There is absolutely a vast conspiracy against White House dog Major Biden

major biden2

Major Biden is being sabotaged by the Deep State. This German Shepherd rescue just wants to live his best life with his mom, dad and big brother Champ. Major also has a lot of “puppy” in him, so he wants to play with his mom and dad and cause a little bit of chaos. But he’s a good dog and he’s a guard dog. He’s protecting his family. I will simply not allow this good puppy to be slandered by a vast right-wing conspiracy. So, “sources” claim that Major “bit” another person at the White House. Then the story quickly changed to “nipped.” WHICH IS IT, YOU LIARS?!?

Major, one of President Biden’s two German shepherds, was involved in another biting incident at the White House this week, his second in less than a month, the White House said Tuesday. The incident involved a National Park Service employee on the South Lawn on Monday afternoon, according to CNN, which first reported the story.

“Major is still adjusting to his new surroundings and he nipped someone while on a walk,” Michael LaRosa, press secretary for first lady Jill Biden, said in a statement. “Out of an abundance of caution, the individual was seen by [the White House Medical Unit] and then returned to work without injury.”

It’s not the first time Major has gotten negative press since Biden’s election, despite the much-heralded return of dogs to the White House after a drought of presidential canine companionship during the Trump administration. In November, Biden slipped while playing with Major and injured his foot, necessitating the temporary use of a walking boot. Earlier this month, Major, who is about 3 years old, reportedly nipped at a Secret Service agent’s hand at the White House. The bite didn’t break the agent’s skin, and there was no bleeding, according to a White House official, who spoke on the condition of anonymity to describe a sensitive subject.

[From The Washington Post]

First of all, there IS a difference between nipping and biting. Major is a big German Shepherd with a powerful jaw. If he wanted to bite someone and break the skin, he would. Very easily. The fact that he’s nipped two people – if these reports are real, and I still feel like he’s being framed – means that he’s unsure about certain people, or that other people aren’t greeting him the way they should greet an unfamiliar dog. I seriously doubt Major is, like, hunting for people to nip. It’s far more likely that people reach down to pet him and he reacts… like most dogs when someone unfamiliar tries to touch them. It also sounds like Major is majorly overstimulated and there are too many new people and new smells in his life. Poor Major. He’s doing the best he can. Stop slandering this good dog.

President Joe Biden with his dogs Major and Champ in the Rose Garden

Joe Biden's dogs get taken to Delaware after a 'Biting Incident' at the White House **FILE PHOTOS**

Photos courtesy of Backgrid, Instagram.

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60 Responses to “There is absolutely a vast conspiracy against White House dog Major Biden”

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  1. MyNAME says:

    I think the press was so conditioned by the constant insane stories from the orange muppet whitehouse that they can’t… just step back and understand ‘there’s professionals here’. So even the slightest hint of a story, they can’t stop themselves.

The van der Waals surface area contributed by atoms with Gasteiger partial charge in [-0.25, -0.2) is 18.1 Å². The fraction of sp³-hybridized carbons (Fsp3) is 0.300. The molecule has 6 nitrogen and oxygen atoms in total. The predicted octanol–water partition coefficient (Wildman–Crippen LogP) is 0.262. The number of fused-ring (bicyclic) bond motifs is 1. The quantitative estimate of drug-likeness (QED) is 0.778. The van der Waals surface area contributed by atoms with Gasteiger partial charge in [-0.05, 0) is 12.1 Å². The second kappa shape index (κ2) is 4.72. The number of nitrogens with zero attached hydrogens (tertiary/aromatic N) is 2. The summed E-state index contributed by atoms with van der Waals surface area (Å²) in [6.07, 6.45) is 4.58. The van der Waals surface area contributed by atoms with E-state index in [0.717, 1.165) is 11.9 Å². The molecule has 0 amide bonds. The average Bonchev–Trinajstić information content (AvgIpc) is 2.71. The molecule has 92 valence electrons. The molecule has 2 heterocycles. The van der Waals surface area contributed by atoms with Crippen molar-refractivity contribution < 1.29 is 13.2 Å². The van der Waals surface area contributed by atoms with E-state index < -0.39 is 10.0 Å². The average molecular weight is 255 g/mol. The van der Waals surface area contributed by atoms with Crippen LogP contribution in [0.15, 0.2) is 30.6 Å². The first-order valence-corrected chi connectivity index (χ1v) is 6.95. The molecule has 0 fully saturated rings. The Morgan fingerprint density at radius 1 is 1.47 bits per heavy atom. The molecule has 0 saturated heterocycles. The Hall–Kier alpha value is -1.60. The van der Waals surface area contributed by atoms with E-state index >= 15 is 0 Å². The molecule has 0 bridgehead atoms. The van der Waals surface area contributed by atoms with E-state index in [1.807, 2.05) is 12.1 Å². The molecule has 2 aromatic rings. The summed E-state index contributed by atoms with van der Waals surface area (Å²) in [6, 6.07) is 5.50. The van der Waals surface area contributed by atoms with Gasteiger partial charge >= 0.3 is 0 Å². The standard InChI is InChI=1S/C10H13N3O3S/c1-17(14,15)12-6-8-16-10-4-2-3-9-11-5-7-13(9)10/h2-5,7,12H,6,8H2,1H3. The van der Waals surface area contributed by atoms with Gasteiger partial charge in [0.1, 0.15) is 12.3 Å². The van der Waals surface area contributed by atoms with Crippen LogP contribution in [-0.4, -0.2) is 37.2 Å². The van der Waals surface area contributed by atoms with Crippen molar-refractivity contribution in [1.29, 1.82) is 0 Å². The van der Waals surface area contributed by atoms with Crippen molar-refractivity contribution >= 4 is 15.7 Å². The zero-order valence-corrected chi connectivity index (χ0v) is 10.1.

2. Riley says:

    For a dog to go from being a rescue to living in the most heavily guarded home on the planet… I’m not surprised he’s nipping a big, especially if those he’s nipped are not approaching him cautiously. I have the sweetest golden retriever ever and I know she would react poorly to that, and German Shepherds are known for being guard dogs.

    • Alissa says:

      my dogs are rescues and they would not do well at all if we switched from our low-key household to an extremely busy active one where there were constantly new people, especially handling them.

      dogs like routine and thrive off of routine and clear expectations. I’m not surprised he’s having a rough time adjusting. Champ has already been through it, and a lot of former WH pets are bought while their owner is in office, I think, so it’s all they really know.

  3. TitusPullo says:

    I imagine living at the White House with all of the people around is very difficult for a dog, especially a German shepherd. The constellations of stressors must be immense. I know several vet behaviorists have reached out to work with Major and I hope the Biden family will work with one of them instead of that abusive fraud, Cesar Milan, to learn how to manage Major’s fear.

    • H says:

      I think they should send him to Brandon McMillian formerly of CBS’ Lucky Dog. I agree, a fear based dog should not go to Cesar Milan.

  4. Soupie says:

    Team Major. They need to train some of these people that are near Major to approach him more cautiously while he is adjusting, and to be honest he’s getting imprinted about the energy at the White House so I’m not sure he’s ever going to stop being guarded about being approached. He probably just wants Mom and Dad instead of whoever it is they’ve got handling him.

    • Agirlandherdog says:

      Listen, I am a dog lover. And I would love to take my dogs with me everywhere. But I also know I can’t expect other people to change their behavior to make my dogs more comfortable. The White House is not a private residence. The White House is a place of business. It’s an office building for dozens of people. The people who work there are just going to work every day. They do their jobs regardless of who is living in the small area of the White House that is actually private quarters. It is a very hectic, chaotic situation for the people who work there, and I can understand how that environment would be very confusing, and possibly disastrous, for a high strung dog. As ecstatic as I am to have Team Biden/Harris in office, the only people who have a responsibility to Champ and Major are President and Dr. Biden. It is their responsibility as pet owners to ensure their pets’ well being, both emotional and physical.